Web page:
Collaboration is key to scientific and medical research. However, there were many obstacles for collaboration on COVID-19 studies that resulted in fragmented data collection and redundant studies asking the same questions.
Collaboration is one of the greatest strengths of the scientific community; however, the COVID-19 pandemic exposed multiple obstacles to it, from bureaucratic red tape to academic self-interest. Dr. Betsy Ogburn, a professor of biostatistics in the Bloomberg School of Public Health and founder of the COVID-19 Collaboration Platform, reflects on the academic and policy environments surrounding COVID-19 research and draws a road map for ensuring improved collaborative data efforts in the future.
Aggregating data across clinical trials is important for several reasons. Many clinical trials are not powered for the question of interest, especially with novel medical treatments—or even a novel disease!—where you don’t know what kind of effect size you’re looking for. It's a general policy not to perform underpowered trials, but it happens all the time. So most clinical trials are too small to answer the questions they're trying to answer, and aggregating data across multiple trials increases the sample size and gives us more reliable information about the scientific questions of interest.
The second reason is that aggregating data across trials that are answering the same scientific question reduces the probability of false positives. The global scientific community was trying to answer the same questions at the same time, especially at the beginning of the pandemic. At one point there were dozens of trials across the globe that were all trying to figure out if hydroxychloroquine was an effective treatment for COVID-19. With standard statistics, even if each one of those trials were adequately powered, you would expect five out of 100 trials to give you a false positive, and those are the studies that are going to be published while the other 95 “failed” trials are relegated to a file drawer. Analyzing these parallel trials in tandem reduces the possibility of false positives.
Another benefit of aggregating data across many trials is that you can get a more diverse and representative sample. With aggregated data from many trials, you will likely be able to generalize conclusions to more populations of interest and ask more refined scientific questions to drill down into demographic or disease-related subgroups. Researchers often try to drill down using data from a single trial, but it’s rare that a single trial would have adequate sample size for such analyses and there’s always the risk of fishing for signals and finding false positives.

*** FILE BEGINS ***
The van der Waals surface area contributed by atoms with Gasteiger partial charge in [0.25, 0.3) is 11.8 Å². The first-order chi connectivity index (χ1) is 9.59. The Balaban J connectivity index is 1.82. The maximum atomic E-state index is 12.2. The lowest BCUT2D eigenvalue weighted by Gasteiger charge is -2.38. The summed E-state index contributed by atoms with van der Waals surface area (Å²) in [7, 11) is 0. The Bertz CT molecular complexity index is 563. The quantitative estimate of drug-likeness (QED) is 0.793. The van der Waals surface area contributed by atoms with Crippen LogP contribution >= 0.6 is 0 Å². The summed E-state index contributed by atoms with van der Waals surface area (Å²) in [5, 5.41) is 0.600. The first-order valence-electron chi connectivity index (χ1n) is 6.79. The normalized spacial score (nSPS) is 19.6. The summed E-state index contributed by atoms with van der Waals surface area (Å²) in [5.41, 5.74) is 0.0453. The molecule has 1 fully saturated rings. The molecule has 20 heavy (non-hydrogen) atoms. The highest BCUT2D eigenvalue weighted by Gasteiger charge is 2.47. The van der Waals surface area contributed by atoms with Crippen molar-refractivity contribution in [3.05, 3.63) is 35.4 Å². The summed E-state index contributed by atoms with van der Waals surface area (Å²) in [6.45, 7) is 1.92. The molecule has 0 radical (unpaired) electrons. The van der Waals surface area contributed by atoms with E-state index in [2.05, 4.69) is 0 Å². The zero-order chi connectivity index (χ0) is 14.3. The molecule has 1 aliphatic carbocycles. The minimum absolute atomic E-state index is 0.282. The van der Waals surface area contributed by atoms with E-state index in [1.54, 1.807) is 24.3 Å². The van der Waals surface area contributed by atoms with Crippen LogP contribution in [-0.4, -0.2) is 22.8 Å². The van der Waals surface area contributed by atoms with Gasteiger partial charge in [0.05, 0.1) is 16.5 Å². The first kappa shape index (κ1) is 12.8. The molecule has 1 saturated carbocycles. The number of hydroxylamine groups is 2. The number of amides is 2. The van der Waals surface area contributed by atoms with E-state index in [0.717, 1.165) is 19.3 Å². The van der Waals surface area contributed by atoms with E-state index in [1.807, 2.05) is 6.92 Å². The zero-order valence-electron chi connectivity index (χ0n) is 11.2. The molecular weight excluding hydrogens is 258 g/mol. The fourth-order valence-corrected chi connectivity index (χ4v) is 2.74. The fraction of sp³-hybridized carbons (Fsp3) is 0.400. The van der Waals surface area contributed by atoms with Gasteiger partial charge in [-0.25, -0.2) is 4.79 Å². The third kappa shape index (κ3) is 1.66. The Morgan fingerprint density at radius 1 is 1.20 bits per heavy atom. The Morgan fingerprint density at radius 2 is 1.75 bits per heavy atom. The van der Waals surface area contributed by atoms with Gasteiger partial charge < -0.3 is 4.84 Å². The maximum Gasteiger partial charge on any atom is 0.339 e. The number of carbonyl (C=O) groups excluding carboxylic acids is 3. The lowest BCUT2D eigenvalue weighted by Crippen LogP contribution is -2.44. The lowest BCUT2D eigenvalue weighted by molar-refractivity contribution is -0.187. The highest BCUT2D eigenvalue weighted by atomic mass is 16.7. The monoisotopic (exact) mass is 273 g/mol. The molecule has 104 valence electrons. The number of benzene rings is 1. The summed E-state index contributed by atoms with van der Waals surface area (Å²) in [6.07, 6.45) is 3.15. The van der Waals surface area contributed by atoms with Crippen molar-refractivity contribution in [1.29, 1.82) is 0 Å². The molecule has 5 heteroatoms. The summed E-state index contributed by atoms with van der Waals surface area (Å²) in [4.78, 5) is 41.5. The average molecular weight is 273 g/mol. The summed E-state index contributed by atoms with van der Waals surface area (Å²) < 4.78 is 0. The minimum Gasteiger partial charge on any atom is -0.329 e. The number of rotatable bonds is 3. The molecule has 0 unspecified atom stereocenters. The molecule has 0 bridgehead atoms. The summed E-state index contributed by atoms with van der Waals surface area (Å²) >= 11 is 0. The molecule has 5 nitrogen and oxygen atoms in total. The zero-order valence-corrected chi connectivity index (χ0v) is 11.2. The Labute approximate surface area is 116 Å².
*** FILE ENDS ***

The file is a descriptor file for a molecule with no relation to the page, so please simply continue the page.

I stand by the idea behind the COVID-19 Collaboration Platform, but we faced so many challenges getting researchers to share their data. We have aggregated data for three research questions, which is a success, but not nearly the impact I had hoped for. From that work, I have identified three major barriers to collaboration: logistical hurdles, effort conservation, and perverse incentives to not share data. Logistical hurdles encompass the bureaucratic red tape at all institutional and government levels. Even without that red tape, it would still take extra effort to share data from all COVID-19 clinical trials, and researchers were spread too thin—especially during the early months of the pandemic, when the PIs of many clinical trials were also the front-line medical workers treating COVID patients. Those two issues are somewhat surmountable in the future.
However, incentives in the academic research setting align against sharing data. Since the most valuable research output is a first-author paper, it's self-sacrificial to forgo that authorship for the benefit of public health and contribute data to a bigger project where you are one of maybe hundreds of authors. That sacrifice has ripple effects through researchers’ careers, especially young researchers. It makes it harder to get grants to fund your research in the future if you don't go after first-author publications. It makes it harder to get your future papers published. It makes it harder to get promoted within your institution.
It's a collective action problem that I am not equipped to solve. I think funding organizations should change the way they evaluate the outputs from research. It would be pretty easy to create systems that evaluate funded research on how much it contributed to public health, as opposed to how much it contributed to first-author publications. The government’s answer to centralized clinical trial aggregation is clinicaltrials.gov, but it does not go far enough requiring funded research to be made publicly available, especially for time-sensitive medical, clinical, and public health questions.
Data should be shared for the public good, especially if its collection was publicly funded. But incentive structures need to change so researchers can be confident that their careers won't suffer if they share their data instead of hoarding it for first author papers.
There were so many grassroot successes, including the Johns Hopkins Coronavirus Resource Center. There were academics who worked to get mobility data from tech companies and made it available for research. There were many spur-of-the-moment collaborations between municipalities, counties, and research groups. I know anecdotally of a group of researchers who didn’t sleep for a week so they could build a predictive model for hospital capacity for a county Department of Health. Most of the failures are at a higher level with the bodies that should be in charge of making sure that disparate research efforts coordinate with one another to get the general population the best possible information. As we look to the future, my feeling is that there needs to be a top down effort to coordinate research for global public health emergencies; bottom up efforts won’t cut it.